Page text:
McClure v. GeorgiaAnnotate this Case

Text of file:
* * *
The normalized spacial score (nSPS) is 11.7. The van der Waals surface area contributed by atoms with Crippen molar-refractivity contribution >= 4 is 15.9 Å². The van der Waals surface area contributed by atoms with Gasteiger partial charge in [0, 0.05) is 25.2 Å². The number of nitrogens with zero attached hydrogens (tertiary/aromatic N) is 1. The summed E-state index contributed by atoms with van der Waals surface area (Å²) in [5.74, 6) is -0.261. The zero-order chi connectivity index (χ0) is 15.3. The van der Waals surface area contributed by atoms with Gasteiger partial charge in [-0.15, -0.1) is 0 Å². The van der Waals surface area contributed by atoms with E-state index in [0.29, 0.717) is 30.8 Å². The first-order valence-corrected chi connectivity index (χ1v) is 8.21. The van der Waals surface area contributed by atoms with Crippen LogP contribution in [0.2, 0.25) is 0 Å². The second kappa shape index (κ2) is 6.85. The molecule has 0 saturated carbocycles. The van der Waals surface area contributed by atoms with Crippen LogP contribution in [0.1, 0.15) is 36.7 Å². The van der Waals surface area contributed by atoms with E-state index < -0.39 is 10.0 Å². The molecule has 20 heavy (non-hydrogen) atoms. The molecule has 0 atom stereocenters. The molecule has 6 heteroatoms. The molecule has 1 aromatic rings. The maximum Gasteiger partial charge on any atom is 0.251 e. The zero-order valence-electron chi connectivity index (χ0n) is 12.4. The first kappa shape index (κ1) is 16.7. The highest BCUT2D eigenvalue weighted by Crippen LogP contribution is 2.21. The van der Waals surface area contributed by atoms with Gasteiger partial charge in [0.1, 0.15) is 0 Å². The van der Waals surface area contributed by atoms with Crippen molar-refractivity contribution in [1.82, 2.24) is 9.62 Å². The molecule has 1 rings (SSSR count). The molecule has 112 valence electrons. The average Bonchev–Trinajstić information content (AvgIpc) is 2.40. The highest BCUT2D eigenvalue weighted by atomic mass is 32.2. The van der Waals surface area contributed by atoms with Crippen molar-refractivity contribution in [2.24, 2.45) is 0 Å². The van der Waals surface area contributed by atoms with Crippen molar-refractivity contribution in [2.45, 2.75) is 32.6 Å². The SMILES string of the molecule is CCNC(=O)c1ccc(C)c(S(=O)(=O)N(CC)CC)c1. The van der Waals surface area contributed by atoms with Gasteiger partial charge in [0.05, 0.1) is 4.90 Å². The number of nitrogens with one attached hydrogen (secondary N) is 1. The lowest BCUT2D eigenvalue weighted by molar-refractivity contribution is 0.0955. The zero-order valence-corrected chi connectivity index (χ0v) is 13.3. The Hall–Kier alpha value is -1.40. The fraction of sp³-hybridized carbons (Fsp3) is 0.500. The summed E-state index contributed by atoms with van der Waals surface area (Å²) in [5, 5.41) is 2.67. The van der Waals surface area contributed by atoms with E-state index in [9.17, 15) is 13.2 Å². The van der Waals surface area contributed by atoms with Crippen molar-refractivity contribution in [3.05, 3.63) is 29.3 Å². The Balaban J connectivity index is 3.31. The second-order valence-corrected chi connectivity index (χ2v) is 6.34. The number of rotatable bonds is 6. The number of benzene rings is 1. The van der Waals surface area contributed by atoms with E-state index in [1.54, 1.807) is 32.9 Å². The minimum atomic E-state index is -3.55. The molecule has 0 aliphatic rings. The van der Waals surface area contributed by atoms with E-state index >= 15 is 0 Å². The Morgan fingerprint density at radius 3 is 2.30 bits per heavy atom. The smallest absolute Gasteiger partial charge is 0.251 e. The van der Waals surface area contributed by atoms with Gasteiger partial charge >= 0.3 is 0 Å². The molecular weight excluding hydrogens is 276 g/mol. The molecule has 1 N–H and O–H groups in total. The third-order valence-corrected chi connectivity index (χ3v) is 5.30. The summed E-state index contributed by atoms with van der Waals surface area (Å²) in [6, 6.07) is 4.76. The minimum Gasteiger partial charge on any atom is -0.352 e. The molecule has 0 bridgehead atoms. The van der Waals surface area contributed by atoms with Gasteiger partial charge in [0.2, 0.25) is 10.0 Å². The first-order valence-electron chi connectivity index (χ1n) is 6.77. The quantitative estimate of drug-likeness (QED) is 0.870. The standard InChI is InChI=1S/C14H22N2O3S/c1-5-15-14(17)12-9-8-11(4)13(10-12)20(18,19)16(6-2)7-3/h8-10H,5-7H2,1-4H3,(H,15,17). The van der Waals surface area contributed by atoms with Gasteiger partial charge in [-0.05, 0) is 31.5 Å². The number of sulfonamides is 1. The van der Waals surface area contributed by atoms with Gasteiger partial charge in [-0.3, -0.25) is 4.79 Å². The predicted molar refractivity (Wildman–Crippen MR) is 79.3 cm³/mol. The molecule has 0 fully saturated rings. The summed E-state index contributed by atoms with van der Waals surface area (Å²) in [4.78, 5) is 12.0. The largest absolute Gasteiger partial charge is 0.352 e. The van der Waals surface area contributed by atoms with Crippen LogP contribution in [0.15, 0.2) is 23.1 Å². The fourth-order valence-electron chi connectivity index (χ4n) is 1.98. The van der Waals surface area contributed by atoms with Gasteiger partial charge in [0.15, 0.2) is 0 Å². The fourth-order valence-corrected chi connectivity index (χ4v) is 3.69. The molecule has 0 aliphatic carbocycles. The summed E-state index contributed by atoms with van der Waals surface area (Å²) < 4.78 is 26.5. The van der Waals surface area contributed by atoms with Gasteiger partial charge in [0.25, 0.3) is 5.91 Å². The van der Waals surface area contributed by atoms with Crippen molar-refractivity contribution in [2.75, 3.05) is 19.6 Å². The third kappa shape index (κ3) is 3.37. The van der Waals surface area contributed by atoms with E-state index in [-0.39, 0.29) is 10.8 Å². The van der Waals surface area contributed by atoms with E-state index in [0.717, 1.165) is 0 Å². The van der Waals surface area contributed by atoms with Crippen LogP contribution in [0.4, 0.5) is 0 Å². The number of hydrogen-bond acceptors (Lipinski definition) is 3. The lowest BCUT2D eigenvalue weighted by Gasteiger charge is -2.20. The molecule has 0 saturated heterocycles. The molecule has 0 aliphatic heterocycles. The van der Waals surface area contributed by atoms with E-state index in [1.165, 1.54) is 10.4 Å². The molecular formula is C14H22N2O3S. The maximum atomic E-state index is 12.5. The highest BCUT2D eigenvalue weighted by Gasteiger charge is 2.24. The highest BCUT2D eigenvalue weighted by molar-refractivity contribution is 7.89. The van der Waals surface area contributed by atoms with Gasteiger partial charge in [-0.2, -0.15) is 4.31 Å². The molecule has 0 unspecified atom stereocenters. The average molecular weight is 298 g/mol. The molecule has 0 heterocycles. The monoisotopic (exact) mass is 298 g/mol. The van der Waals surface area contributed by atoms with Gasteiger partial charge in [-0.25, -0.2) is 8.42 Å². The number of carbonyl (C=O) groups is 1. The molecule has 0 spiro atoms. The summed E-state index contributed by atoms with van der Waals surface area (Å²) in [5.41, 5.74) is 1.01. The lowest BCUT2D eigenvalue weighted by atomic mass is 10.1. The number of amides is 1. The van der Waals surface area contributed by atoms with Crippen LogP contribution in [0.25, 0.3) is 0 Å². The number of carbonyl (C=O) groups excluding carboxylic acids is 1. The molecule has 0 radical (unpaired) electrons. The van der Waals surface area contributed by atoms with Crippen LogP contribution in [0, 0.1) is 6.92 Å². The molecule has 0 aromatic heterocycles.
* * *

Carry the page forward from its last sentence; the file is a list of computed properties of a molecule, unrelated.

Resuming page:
Following a jury trial, Carlos McClure was found guilty of two counts of aggravated assault based on an indictment that charged him with assaulting Armando Cuevas and Jamie Thun with a lever-action BB rifle by aiming the gun at them. McClure requested that the jury be instructed on the affirmative defenses of justification in defense of self and justification in defense of habitation. The trial court refused to give the requested instructions on justification on the basis that McClure, who testified that he carried the BB gun during an encounter with the victims but denied pointing the gun at them, could not both deny that he performed the act of pointing the gun at someone and at the same time argue that he was justified in performing that act. On appeal, the Court of Appeals affirmed, reasoning that, because McClure did not admit to aiming the BB gun at the victims, an element of aggravated assault as charged, he was not entitled to an instruction on any affirmative defense. The Georgia Supreme Court determined a criminal defendant was not required to “admit” anything, in the sense of acknowledging that any particular facts are true, in order to raise an affirmative defense. “To the extent a defendant in raising an affirmative defense accepts for the sake of argument that he committed the act alleged in a charge, the defendant may do so only for the limited purpose of raising the affirmative defense at issue.” The Supreme Court vacated the judgment and remanded to the Court of Appeals for consideration of whether the trial court erred in failing to give the requested instructions regarding the affirmative defenses of justification, that is, whether the theory of the instructions was supported by at least slight evidence, and, if so, whether any such instructional error was harmful.